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May 10, 2006


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Nice rebuttal. I was surprised that in an article about fighting Merlot’s bad rap, he didn’t mention the LIMA.


I could'nt agree with you more!

Merlot has certainly gotten a bad rap lately.

The over oaked high alcohol versions have turned people off!

I think the more balanced fruit driven merlots of Long Island are wonderful.

I loved your line about many Merlots being "bland, boring, and uninspired", I think it sums up most of the poor ones. Although the overoaked Merlots have also added to the wines bad reputation.

As summer approaches, I think some of the LI Merlots will be a tasty quaff. I need to do some tasting and find a couple house wines.

Sorry. I was bad and could not ignore the person who made the comment about Merlot being a blending grape. I suggested that person come to Walla Walla, Washington and taste our Merlots as they will pair quite nicely with the crow they will eat.

Lenn - Great post. Great Merlot, but not in California? I would beg to differ! Check out a podcast that we recently posted on the whole topic of Merlot from all over the World (not just CA). This was given by Swanson Vineyards, and we posted about 50% of the content from this highly informative perspective on Merlot.
http://www.gngnb.com/?p=69 I'd be interested to know what you think of hte lecture.

- Joe

Amazing what a line in a movie can do! It shows you how little people are able to trust their own taste buds and instead feel the need to rely on mass media to make their decisions...anyway - you know I couldn't resist throwing my 2 cents in here.. Allow me to remind everyone of all the absolutely terrible, banal, poorly made Pinot Noir out there in the world, not to mention the millions of gallons of boring, prosaic Chardonnay....there are lots of examples of all different varieties - Lets not just harp on varieties alone if that were the case we better get on the phone right now and tell M. Mouiex to pull out all his vines! Instead talk about producers, regions and microclimate - things that can all add up to either success or utter failure. There are good and bad examples of all these varieties made in the world. The best part is finding the great producers and seeing what they can do and how they stand apart.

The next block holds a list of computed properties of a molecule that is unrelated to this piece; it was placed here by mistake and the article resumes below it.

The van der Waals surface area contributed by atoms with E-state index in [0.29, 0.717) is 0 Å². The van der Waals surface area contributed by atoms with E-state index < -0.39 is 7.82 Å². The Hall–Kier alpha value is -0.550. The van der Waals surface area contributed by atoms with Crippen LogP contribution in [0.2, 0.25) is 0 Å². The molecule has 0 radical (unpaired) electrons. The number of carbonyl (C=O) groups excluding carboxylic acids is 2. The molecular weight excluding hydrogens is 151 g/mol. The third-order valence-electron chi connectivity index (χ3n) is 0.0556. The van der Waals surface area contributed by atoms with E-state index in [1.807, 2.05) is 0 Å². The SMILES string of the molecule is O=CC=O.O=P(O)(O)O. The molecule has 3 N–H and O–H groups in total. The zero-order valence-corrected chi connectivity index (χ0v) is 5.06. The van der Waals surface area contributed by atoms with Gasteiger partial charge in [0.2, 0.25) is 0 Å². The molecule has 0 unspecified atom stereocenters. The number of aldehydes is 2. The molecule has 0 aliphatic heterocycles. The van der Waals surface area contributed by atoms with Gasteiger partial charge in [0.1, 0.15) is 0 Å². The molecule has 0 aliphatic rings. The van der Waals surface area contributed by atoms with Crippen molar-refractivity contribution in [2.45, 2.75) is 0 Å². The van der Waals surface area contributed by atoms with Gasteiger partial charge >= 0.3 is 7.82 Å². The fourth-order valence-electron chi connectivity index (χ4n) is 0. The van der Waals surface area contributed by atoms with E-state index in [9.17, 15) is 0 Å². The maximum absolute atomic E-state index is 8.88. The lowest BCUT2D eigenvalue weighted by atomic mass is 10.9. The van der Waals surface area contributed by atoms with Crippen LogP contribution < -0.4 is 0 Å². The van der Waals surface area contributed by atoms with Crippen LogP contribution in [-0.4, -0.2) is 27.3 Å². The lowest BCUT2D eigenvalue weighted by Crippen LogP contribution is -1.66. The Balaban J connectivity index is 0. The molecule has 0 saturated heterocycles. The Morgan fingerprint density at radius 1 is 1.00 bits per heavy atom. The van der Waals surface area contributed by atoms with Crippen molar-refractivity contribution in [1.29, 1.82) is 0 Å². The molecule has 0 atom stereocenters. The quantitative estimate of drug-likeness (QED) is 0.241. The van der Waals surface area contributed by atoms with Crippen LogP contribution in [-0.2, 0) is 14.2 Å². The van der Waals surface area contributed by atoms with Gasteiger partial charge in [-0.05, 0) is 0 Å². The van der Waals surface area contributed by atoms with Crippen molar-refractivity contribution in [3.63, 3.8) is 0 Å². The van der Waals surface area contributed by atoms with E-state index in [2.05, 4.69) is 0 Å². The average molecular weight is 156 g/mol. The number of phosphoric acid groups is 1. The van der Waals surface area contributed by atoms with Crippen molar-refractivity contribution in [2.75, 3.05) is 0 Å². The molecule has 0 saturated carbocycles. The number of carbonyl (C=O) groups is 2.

With regard to the labeling of the merlot as a "blending grape" - ALL of the Bordeaux varieties are historically "blending varieties" Don't think I know of any 100% varietal wines made in the region.

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